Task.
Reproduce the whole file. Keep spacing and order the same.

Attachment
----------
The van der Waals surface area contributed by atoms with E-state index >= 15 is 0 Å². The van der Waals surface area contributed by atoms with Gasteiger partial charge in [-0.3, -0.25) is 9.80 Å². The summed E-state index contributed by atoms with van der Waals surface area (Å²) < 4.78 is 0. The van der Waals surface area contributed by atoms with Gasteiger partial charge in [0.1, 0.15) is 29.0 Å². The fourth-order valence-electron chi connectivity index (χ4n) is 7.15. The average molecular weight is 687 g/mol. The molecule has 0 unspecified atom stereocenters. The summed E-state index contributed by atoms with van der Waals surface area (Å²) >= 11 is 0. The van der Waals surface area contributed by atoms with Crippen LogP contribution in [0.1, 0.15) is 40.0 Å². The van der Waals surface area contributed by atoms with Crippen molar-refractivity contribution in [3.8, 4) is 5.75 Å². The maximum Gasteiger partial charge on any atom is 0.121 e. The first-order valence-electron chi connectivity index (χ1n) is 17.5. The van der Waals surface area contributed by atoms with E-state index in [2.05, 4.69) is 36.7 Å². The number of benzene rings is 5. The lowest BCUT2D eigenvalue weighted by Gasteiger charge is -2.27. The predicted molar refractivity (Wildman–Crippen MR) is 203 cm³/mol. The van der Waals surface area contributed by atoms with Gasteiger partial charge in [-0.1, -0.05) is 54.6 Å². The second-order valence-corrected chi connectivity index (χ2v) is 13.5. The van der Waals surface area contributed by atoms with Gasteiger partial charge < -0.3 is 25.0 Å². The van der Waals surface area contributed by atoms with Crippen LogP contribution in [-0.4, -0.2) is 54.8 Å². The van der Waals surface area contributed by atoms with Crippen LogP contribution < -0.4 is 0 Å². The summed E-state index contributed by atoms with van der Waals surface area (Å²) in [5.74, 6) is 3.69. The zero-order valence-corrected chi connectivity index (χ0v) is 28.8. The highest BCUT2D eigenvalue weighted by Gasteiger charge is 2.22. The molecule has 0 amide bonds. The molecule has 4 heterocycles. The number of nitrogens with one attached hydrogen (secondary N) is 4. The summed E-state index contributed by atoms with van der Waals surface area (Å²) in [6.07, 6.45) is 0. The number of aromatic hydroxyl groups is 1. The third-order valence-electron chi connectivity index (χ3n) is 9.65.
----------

The van der Waals surface area contributed by atoms with E-state index >= 15 is 0 Å². The van der Waals surface area contributed by atoms with Gasteiger partial charge in [-0.3, -0.25) is 9.80 Å². The summed E-state index contributed by atoms with van der Waals surface area (Å²) < 4.78 is 0. The van der Waals surface area contributed by atoms with Gasteiger partial charge in [0.1, 0.15) is 29.0 Å². The fourth-order valence-electron chi connectivity index (χ4n) is 7.15. The average molecular weight is 687 g/mol. The molecule has 0 unspecified atom stereocenters. The summed E-state index contributed by atoms with van der Waals surface area (Å²) >= 11 is 0. The van der Waals surface area contributed by atoms with Crippen LogP contribution in [0.1, 0.15) is 40.0 Å². The van der Waals surface area contributed by atoms with Crippen molar-refractivity contribution in [3.8, 4) is 5.75 Å². The maximum Gasteiger partial charge on any atom is 0.121 e. The first-order valence-electron chi connectivity index (χ1n) is 17.5. The van der Waals surface area contributed by atoms with E-state index in [2.05, 4.69) is 36.7 Å². The number of benzene rings is 5. The lowest BCUT2D eigenvalue weighted by Gasteiger charge is -2.27. The predicted molar refractivity (Wildman–Crippen MR) is 203 cm³/mol. The van der Waals surface area contributed by atoms with Gasteiger partial charge in [-0.1, -0.05) is 54.6 Å². The second-order valence-corrected chi connectivity index (χ2v) is 13.5. The van der Waals surface area contributed by atoms with Gasteiger partial charge < -0.3 is 25.0 Å². The van der Waals surface area contributed by atoms with Crippen LogP contribution in [-0.4, -0.2) is 54.8 Å². The van der Waals surface area contributed by atoms with Crippen LogP contribution < -0.4 is 0 Å². The summed E-state index contributed by atoms with van der Waals surface area (Å²) in [5.74, 6) is 3.69. The zero-order valence-corrected chi connectivity index (χ0v) is 28.8. The highest BCUT2D eigenvalue weighted by Gasteiger charge is 2.22. The molecule has 0 amide bonds. The molecule has 4 heterocycles. The number of nitrogens with one attached hydrogen (secondary N) is 4. The summed E-state index contributed by atoms with van der Waals surface area (Å²) in [6.07, 6.45) is 0. The number of aromatic hydroxyl groups is 1. The third-order valence-electron chi connectivity index (χ3n) is 9.65.